Have you heard all the social media brood haha against the MTV reality show “Growing Up Greek?” In case you missed it here’s a short clip.
The reaction from the demos has been for the most part negative. AHEPA has even delivered an official letter of protest against the show demanding that MTV cancel it. In the words of the official statement:
‘Growing Up Greek’ is a gross misrepresentation of the experience of growing up in a Greek American family and within the Greek American community. The show is problematic because it portrays characters as being representative of the Greek American community based upon negative stereotyping. If anything, the characters are more suited for an episode of The Jerry Springer Show than portraying what it is truly like to grow up Greek. In the spirit of ‘Jersey Shore,’ MTV is aiming to exploit raucous and unruly behavior for a ratings boost and te merchandizing potential that comes with it.
Although coming from someone who has not technically seen the show (I am too busy living my own reality to spend time watching others so called “reality”), here are a few insights into the issues this show brings up: ethnic stereotyping by the media, the fine line between ridicule and insult, the overlap between real life and fiction and vice versa.
Ethnic Stereotyping in the media
This is not the first time a media project that chronicles the life of a Greek family has come under fire. The blockbuster My Big Fat Greek Wedding back in 2002 caused an uproar in many authentic Greeks and was brought up on similar charges of stereotyping. The non- Greek audience, however, loved it as they were laughing all the way home and upgraded it to the most successful independent film to the tune of $350 million. Perhaps the answer is that it is through stereotypes that a work of art can make a statement, especially a funny one. Let’s face it stereotypes do not come out of nowhere; otherwise they wouldn’t be stereotypes.
I find the negative reaction to “Growing up Greek” pleasantly surprising as well as hypocritical. Pleasantly surprised because the Greek voice against something it considers degrading has not been so united and so shrill as for this show. Hypocritical because it is for this particular Hollywood creation that it has gone up in arms whereas there have been others in my opinion even more scathing offensive and frightfully misrepresentation which have not raised even an eyebrow. Did the travesty of our hero and cultural icon that passed for a film by Oliver Stone Alexander the Great not merit a whistle blow? Or what about the latest blockbuster to be followed by the sequel, 300? Is that not a gross caricature of our history and culture? What about Disney’s Hercules or Clash of the Titans? Hollywood has had a long history of butchering Hellenic history and other ethnic groups. Where was the collective protest then?
It’s not as if other ethnic groups haven’t been made a fool of via the MTV reality show formula. The statement clearly makes the case that Snooki and “The Situation” will be immortalized as the Goombah ginneys of New Jersey and beyond. The formula has been so successful that the executives of MTV might have wanted to copy it for the Greek ethnic community. Viola. Another successful reality TV series at the expense of another ethnic group.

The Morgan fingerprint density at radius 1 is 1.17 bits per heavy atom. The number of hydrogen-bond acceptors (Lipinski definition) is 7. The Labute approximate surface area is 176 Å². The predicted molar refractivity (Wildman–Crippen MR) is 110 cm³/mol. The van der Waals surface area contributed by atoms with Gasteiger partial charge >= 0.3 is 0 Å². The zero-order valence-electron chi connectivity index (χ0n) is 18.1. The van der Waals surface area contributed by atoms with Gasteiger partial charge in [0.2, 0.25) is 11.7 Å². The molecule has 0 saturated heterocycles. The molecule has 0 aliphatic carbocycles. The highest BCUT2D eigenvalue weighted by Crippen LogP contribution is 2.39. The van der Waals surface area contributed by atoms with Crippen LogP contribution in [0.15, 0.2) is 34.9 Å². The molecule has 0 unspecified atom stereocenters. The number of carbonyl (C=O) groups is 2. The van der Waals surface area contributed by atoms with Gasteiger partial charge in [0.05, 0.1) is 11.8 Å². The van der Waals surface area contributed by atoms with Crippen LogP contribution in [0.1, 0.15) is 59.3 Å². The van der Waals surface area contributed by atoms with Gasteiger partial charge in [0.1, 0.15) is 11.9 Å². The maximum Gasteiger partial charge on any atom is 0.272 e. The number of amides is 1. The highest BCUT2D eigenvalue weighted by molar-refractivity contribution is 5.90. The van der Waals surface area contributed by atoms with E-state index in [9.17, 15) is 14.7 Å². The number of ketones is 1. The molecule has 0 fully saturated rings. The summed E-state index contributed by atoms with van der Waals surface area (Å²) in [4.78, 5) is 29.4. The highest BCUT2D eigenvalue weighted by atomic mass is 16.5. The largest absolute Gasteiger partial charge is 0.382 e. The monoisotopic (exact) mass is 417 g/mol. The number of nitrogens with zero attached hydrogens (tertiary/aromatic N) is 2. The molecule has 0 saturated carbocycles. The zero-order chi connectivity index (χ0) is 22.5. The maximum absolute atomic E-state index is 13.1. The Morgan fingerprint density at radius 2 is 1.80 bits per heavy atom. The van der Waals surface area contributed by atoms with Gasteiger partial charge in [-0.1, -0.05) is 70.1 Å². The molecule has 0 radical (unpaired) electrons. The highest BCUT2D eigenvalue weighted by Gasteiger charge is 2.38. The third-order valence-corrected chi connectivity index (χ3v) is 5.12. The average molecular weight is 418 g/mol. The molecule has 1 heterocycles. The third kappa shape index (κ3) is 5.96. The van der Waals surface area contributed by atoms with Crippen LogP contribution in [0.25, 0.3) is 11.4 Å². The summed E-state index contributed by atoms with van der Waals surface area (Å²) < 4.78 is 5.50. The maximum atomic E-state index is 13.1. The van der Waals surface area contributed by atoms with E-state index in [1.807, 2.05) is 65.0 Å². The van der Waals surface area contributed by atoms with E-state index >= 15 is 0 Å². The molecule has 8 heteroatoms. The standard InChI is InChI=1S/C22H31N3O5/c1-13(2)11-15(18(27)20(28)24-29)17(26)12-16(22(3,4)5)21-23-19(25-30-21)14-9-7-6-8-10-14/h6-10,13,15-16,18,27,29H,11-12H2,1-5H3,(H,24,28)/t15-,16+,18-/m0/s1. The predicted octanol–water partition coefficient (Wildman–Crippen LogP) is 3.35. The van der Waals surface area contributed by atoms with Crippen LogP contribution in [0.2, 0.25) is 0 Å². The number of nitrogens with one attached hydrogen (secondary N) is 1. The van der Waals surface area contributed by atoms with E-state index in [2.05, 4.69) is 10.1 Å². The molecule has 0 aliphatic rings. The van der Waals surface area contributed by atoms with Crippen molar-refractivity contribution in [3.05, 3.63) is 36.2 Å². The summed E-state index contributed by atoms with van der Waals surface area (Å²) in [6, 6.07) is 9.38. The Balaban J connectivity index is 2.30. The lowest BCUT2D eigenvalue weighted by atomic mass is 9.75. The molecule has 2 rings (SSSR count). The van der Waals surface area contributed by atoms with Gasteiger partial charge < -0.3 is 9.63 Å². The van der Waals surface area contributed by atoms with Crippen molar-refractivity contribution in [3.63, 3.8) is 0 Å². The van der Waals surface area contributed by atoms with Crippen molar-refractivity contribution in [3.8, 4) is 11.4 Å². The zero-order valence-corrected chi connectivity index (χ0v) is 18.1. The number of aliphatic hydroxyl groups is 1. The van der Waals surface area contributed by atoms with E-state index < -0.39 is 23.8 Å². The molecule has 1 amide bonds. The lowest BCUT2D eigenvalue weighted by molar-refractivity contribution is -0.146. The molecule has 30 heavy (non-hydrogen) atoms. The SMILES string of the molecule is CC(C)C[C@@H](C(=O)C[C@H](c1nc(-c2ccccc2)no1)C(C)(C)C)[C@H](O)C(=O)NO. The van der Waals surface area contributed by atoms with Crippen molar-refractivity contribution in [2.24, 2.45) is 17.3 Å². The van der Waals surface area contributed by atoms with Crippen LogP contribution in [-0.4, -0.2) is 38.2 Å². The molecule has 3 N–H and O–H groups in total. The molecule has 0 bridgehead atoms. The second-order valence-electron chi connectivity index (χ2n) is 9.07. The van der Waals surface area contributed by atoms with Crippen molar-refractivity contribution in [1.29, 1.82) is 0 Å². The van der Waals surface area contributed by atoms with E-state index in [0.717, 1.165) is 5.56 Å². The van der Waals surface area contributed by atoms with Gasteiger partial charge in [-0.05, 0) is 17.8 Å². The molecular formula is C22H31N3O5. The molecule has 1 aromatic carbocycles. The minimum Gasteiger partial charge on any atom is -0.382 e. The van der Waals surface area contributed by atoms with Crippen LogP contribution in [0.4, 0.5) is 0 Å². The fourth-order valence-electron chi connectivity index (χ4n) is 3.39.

To what extent can the media be held responsible for stereotyping? Perhaps that is not the question we should be concerned about. It is up to us as a community to provide living proof that these stereotypes are inaccurate. It is up to us to educate our children and our neighbors as to what the reality is and what is the gross exaggeration. Yes, you might cancel a show if it is deemed racist or discriminatory, but if it is just in poor or even gross taste as this one, there is not much a community can do to the networks. The greatest form of protest would be never to watch the damn thing again and start a boycott campaign against MTV and/or the show’s sponsors. Ultimately, it is a case of “TV watcher beware.”
Ridicule vs resentment
This is the same issue behind making the judgement call of whether a joke is not really a joke because it is meant to insult and ridicule. Is the show just making fun of the foibles of the Greek race or is it deliberately insulting? I think the answer lies more in the sinner than the sin. Let’s be fair, could the reason for the scathing response be that Greek pride has been snubbed? No one likes to have their flaws shown up close to them more so if he/she is so arrogant to believe him or herself perfect. Perhaps Greeks are not willing to stare at the mirror and so would rather break it. The show touting itself as “reality” makes the sting saltier. Why bother to give so much attention to the garbage genre of “reality TV”? Will you save the damned if you pull the plug on the show? They will still go out and believe in the garbage that passes for reality.
Fact vs fiction.
The fact that the collective reaction has been so strong has to do with the “reality” behind the reality TV. But all those who really know anything about reality TV know that it is hardly that. Everything is scripted; the “real” people are coached. The director runs the show. Nothing is real behind reality tv. Is it really a case of reality TV imitating reality or reality used in reality TV? My guess is that whichever way the arrow points it has some hints of reality.
Perhaps if Greeks are offended by the stereotypes that the dominant culture has of them, maybe they should work on mitigating those stereotypes in themselves. If you have any doubts, be honest with yourself and make a list of all those “stereotypical” behaviors at your next Greek gathering.
Here’s a story that aired about the reaction on ABC’s affiliate in the Bay area:
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What do you think? Comments would be greatly valued.